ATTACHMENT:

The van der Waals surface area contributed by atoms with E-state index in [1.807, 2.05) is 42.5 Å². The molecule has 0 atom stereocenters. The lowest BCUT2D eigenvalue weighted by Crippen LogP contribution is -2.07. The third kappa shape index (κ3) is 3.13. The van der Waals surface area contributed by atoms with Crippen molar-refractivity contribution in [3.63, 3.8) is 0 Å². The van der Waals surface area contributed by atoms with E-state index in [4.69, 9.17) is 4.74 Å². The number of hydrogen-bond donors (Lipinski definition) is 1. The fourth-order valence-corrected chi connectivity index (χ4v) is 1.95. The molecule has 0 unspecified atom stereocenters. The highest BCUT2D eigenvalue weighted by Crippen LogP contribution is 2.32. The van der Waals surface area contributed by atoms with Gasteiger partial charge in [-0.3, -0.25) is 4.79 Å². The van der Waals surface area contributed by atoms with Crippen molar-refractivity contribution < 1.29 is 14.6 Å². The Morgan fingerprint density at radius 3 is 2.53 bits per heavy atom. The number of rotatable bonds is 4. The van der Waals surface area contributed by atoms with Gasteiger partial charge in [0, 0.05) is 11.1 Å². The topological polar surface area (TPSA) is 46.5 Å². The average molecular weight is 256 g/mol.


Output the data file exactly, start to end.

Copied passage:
The van der Waals surface area contributed by atoms with E-state index in [1.807, 2.05) is 42.5 Å². The molecule has 0 atom stereocenters. The lowest BCUT2D eigenvalue weighted by Crippen LogP contribution is -2.07. The third kappa shape index (κ3) is 3.13. The van der Waals surface area contributed by atoms with Crippen molar-refractivity contribution in [3.63, 3.8) is 0 Å². The van der Waals surface area contributed by atoms with E-state index in [4.69, 9.17) is 4.74 Å². The number of hydrogen-bond donors (Lipinski definition) is 1. The fourth-order valence-corrected chi connectivity index (χ4v) is 1.95. The molecule has 0 unspecified atom stereocenters. The highest BCUT2D eigenvalue weighted by Crippen LogP contribution is 2.32. The van der Waals surface area contributed by atoms with Gasteiger partial charge in [-0.3, -0.25) is 4.79 Å². The van der Waals surface area contributed by atoms with Crippen molar-refractivity contribution < 1.29 is 14.6 Å². The Morgan fingerprint density at radius 3 is 2.53 bits per heavy atom. The number of rotatable bonds is 4. The van der Waals surface area contributed by atoms with Gasteiger partial charge in [0, 0.05) is 11.1 Å². The topological polar surface area (TPSA) is 46.5 Å². The average molecular weight is 256 g/mol.